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(a)NMOS device operating as a current source (b)PMOS device acting as a current source

I'm really confused with the representation of PMOS device shown in the figure. Since conventional current direction in PMOS is from source to drain, shouldn't the current source be pointing upwards(from node Y to VDD)?

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    \$\begingroup\$ source is connected to VDD for PMOS \$\endgroup\$
    – User323693
    Jul 8, 2015 at 8:13

2 Answers 2

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Simplest way to remember current direction is by the little arrow indicator on the transistor, for NMOS it is pointing out of the drain thus current flows from source to drain. And for PMOS the arrow is into the source, so flows from source to drain. It is important to remember that the source is indicated by the arrow location. So in the case drawn, NMOS source is on the bottom and PMOS source is on the top.

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    \$\begingroup\$ Your first sentence is wrong (both in location of arrow and direction of current flow), but you seem to have gotten the description right later. For those not familiar with the subtleties of the symbol differences, it is important to note that you can be deceived by looking at the direction of the arrows on the symbols. See MOSFET symbol - what is the correct symbol. \$\endgroup\$
    – Tut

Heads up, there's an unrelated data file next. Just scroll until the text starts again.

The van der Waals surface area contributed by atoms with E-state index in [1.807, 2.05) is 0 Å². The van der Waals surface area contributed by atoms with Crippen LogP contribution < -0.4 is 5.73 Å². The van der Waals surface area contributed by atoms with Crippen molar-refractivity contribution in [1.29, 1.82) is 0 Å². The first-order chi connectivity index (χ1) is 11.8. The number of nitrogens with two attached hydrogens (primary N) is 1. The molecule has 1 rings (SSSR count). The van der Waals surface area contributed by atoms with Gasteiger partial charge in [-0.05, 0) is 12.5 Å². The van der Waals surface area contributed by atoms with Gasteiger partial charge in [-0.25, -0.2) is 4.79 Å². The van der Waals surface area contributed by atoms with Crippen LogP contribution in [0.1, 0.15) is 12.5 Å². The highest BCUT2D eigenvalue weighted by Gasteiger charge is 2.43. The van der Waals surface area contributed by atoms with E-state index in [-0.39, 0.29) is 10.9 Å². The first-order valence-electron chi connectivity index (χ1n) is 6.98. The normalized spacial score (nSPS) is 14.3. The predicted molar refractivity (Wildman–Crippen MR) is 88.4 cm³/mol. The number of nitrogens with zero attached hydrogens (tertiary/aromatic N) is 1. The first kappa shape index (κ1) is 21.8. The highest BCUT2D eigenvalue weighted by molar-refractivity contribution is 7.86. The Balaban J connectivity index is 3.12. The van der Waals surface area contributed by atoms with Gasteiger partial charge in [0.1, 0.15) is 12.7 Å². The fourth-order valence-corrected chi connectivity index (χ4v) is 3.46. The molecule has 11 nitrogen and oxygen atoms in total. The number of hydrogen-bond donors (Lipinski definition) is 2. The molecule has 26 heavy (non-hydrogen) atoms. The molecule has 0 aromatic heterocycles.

Jul 8, 2015 at 10:20
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Mosfets can be confusing at times. The main difference between the pmos and the nmos is whether you need to apply a positive or negative Vgs to form a channel. The current will always flow from the higher potential to the lower potential (so from vdd to gnd) and never the other way around. In fact when you look at the device physics, a mosfet is pretty symmetrical. Using names like drain and source are just conventions. The arrow is therefore pointing in the right direction.

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  • \$\begingroup\$ As @Tut referred to in his link electronics.stackexchange.com/questions/69311/… there has been some confusion with various MOSFET symbols, but I think the more prevalent convention has the arrow replicating the body diode, and not the direction of forward-biased conduction. \$\endgroup\$
    – PStechPaul
    May 28, 2023 at 8:08

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